Other populations are “EXCESSIVE”. This means their numbers are above (often grossly above) the carrying capacities of their habitats. Most excessive populations are breeding well – adding to the problem of over-population. Their habitats, however, have been trashed over the years and they continue to be degraded annually. Many such habitats are unrecognisable compared to what they looked like 50 years ago. The biological diversities of such habitats are deteriorating all the time; many have suffered the local extinction of both plant and animal species; and a lot more species are seriously threatened. If the numbers of elephants in such populations are not reduced in number – drastically and quickly – the game reserves that support them will become deserts. In many, desertification is already well advanced. Excessive populations require immediate population reduction management.

What I am trying to convey here is that the environmental pressures being exerted on Africa’s 150 different elephant populations are unique to each population. No two are the same; and they are sometimes chalk-and-cheese different. There is no “one size fits all” management application. So Africa’s 150 elephant populations need 150 different management strategies, each one custom-designed to fit the needs of each specific population.

Now we can discuss the “endangered species” concept. Just where, within this conundrum, can this idea fit into the elephant management equation? It can’t – anywhere. The very title – “endangered” – conveys the idea that each and every elephant population in Africa is UNSAFE; that it is declining; that it is not breeding well; and that it should be managed according to the “preservation management” principle ONLY. And preservation management requires that every single elephant should be protected from all harm. And that is clearly not what is required at all.

When the elephant was declared to be an “endangered species” at CITES 1979 – a decision which was pushed through with brutal force by every animal rights organisation in creation – the world actually imposed MIS-management on every SAFE and EXCESSIVE elephant population in Africa. And demanding the MIS-management of an animal species population, under any circumstances, is NOT in the best interests of the species concerned; nor of the habitats that support them; and also not in the interests of maintaining species diversity in their sanctuaries.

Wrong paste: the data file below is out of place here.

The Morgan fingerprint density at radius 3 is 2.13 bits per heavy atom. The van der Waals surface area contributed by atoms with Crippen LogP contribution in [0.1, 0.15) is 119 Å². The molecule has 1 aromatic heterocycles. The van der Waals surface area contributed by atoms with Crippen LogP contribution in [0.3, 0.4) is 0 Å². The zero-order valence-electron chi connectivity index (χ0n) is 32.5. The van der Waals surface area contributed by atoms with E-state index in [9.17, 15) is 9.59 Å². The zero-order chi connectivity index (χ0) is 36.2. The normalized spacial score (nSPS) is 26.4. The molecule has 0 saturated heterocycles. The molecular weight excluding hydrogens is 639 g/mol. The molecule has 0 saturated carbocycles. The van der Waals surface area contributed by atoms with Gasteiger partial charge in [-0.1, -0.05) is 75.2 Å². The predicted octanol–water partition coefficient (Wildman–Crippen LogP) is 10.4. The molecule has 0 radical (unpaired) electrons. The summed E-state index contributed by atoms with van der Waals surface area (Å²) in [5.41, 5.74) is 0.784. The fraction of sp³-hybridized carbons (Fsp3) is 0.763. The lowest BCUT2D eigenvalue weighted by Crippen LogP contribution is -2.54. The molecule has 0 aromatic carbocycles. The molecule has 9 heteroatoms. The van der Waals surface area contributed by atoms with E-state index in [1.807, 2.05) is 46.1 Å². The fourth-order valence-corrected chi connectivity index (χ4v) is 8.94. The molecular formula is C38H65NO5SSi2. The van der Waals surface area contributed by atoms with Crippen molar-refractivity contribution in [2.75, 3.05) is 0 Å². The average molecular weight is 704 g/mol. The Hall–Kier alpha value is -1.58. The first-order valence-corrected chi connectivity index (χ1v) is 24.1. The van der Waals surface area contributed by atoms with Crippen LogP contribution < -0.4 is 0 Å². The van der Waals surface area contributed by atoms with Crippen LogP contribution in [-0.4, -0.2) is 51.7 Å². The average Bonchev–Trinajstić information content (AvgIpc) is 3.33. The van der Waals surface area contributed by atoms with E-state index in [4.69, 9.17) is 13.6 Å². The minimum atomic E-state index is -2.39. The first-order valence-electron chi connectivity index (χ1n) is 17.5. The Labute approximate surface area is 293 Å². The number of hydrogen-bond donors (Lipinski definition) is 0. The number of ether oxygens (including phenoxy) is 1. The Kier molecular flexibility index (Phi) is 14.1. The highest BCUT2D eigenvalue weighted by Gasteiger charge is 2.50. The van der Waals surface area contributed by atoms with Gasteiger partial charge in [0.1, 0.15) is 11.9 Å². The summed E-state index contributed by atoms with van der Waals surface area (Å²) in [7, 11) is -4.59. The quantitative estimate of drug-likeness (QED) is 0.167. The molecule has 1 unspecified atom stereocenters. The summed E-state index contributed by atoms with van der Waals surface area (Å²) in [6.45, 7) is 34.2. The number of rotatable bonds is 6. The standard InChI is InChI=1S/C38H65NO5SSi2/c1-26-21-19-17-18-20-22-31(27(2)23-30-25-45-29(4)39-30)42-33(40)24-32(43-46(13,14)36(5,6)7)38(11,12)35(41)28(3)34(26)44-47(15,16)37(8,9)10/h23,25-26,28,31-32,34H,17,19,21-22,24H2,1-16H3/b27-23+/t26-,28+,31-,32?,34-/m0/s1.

It is necessary to record here that most of the “elephant range states” at CITES in 1979 voted against having the elephant placed on the endangered species list (Appendix 1) that year, but their opinions were ignored. Surely the opinions of the elephant management experts who live in the range states in Africa – who know more about elephants and their management needs than anybody else – should have held more water than the opinions of the animal rights organisations that are based in Washington DC, London or Paris? But the animal rightists won the day on that occasion – and they have continued to push their luck at every CITES meeting ever since.

It is because of incidents like this that the animal rightist NGOs – and their fellow travellers in the powerful governments of the First World – are going to cause the demise of the African elephant in Africa.

Ron Thomson, CEO – TRUE GREEN ALLIANCE
http://www.mahohboh.org
http://www.ronthomsonshuntingbooks.co.za
Facebook: https://www.facebook.com/TheTrueGreenAlliance/
Cell: 072 587 1111
Phone: 046 648 1243
TGA logo email


Question and answer with Ron Thomson and Andrew Wyatt

AW: Your article implies that African elephants are designated as “endangered species.” They are actually designated “vulnerable” by IUCN. Why is there so much confusion about the designation?
RT: Many in the public domain call elephants an “endangered species”, so that is the preception the public has and the public cannot understand how ANYONE can kill an “endangered species”.  Surely when a species is declared to be “endangered” its needs 100 protection? And governments don’t like opposing public perceptions!

AW: U.S. Fish and Wildlife Service designates African elephants as “threatened” under the Endangered Species Act, but not “endangered.” Why is there so much incongruity in the discussion?